Since May, students, faculty members and visitors have enjoyed the Lowe Art Museum’s fifth installment in the series called “ArtLab @ The Lowe.” The program provides students in the College of Arts and Sciences with hands-on experience in curating museum exhibitions.
The latest one, “From Ancient Art to Modern Molas: Recurring Themes in Indigenous Panama,” gives an inside look at Panama’s most important artistic traditions. Colorful textiles called molas are the main attraction of this exhibition; they help to tell stories about traditional life in Panama. The textiles were made by indigenous Guna women to express their identity and to generate income as well.
Molas are hand-stitched cotton panels and blouses made of a kind of cotton cloth that has multiple layers and multiple colors. They usually depict aspects of the women’s traditional lives along Panama’s islands. Sometimes the designs are abstract, but they are usually interpretations of marine life such as stingrays or crabs.
Traci Ardren was in charge of last spring’s ArtLab course. As an associate professor of anthropology, she is especially interested in New World prehistoric cultures. As an anthropological archaeologist, her research has concentrated on issues of identity and other forms of symbolic representation in the archeological record.
“ArtLab is one of my favorite courses,” she said.
The class explored the connections between the mola collection of the Lowe, the pre-Columbian pottery of the Cocle culture and modern Panamanian artists. Ardren has previously organized exhibitions for the permanent collection of the Lowe such as the first exhibition of Guatemalan textile.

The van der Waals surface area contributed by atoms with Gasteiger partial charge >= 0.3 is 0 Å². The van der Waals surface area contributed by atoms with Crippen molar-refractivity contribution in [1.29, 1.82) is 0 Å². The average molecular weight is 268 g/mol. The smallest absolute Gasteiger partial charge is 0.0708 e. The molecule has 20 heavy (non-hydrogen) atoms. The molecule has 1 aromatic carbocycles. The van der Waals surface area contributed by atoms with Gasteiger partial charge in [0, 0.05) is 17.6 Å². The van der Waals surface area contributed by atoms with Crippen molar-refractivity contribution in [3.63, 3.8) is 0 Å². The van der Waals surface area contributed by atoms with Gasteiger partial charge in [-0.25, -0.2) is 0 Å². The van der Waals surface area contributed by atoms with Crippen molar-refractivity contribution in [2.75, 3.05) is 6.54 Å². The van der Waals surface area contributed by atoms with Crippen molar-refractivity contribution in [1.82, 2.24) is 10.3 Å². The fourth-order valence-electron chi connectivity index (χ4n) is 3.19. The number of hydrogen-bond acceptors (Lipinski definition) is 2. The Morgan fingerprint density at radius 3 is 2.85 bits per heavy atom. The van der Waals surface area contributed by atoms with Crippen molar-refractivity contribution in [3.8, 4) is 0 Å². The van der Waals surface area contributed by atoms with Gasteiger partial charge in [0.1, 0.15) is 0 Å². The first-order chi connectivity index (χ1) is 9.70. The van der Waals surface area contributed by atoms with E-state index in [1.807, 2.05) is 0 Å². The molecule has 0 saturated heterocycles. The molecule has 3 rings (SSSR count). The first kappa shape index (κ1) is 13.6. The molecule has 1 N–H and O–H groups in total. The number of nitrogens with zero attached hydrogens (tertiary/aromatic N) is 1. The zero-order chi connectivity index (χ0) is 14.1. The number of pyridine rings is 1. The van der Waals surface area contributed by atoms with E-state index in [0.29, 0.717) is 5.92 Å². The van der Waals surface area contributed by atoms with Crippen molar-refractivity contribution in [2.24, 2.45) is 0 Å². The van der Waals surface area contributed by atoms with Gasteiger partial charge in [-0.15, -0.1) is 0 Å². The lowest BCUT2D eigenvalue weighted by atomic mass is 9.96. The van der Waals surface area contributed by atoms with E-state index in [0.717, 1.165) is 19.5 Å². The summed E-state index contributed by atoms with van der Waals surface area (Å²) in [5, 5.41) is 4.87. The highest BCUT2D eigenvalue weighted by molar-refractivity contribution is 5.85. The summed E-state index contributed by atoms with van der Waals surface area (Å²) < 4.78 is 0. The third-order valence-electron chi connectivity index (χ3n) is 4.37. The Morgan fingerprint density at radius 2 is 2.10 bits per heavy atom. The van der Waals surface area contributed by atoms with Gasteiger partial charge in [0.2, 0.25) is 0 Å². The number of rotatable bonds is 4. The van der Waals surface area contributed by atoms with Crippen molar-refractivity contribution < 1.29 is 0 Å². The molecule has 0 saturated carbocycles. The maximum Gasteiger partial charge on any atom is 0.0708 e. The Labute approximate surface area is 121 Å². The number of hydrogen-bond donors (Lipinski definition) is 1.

One of the students in her class was Aimee Allen. A senior majoring in public relations and art history, she said she learned a lot throughout the semester.
“The classes were mostly research to begin with,” she said.
The classes consisted of articles and books that Ardren assigned to students to give background on the cultures and types of artwork that the students were researching.
“As part of the class, we traveled to the San Blas District in northeast Panama during Spring Break,” Allen said.
For four nights, the students got to experience Guna life and “interview the people and get their opinions on the molas from the Lowe’s collection.”
Senior Juan Pablo Sanchez, who is majoring in anthropology and art history, said his favorite part of the course was “putting it all together after we researched and traveled.”
Both agreed that the hands-on travel experience made a big difference.
“The collection included more than 150 works of art that we narrowed to less than 50 for the exhibition,” Allen said. “We controlled every aspect of the exhibit: the colors of the walls, the text, even how each piece was displayed.”
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What: “From Ancient Art to Modern Molas: Recurring Themes in Indigenous Panama” ArtLab exhibit
Where: Lowe Art Musuem
When: 10 a.m. to 4 p.m. Tuesday through Saturday, noon to 4 p.m. Sunday. The exhibit will be on display through April 27, 2014.
Tickets: Admission is free for UM students, faculty and staff with Cane Card.
For more information, visit miami.edu/lowe.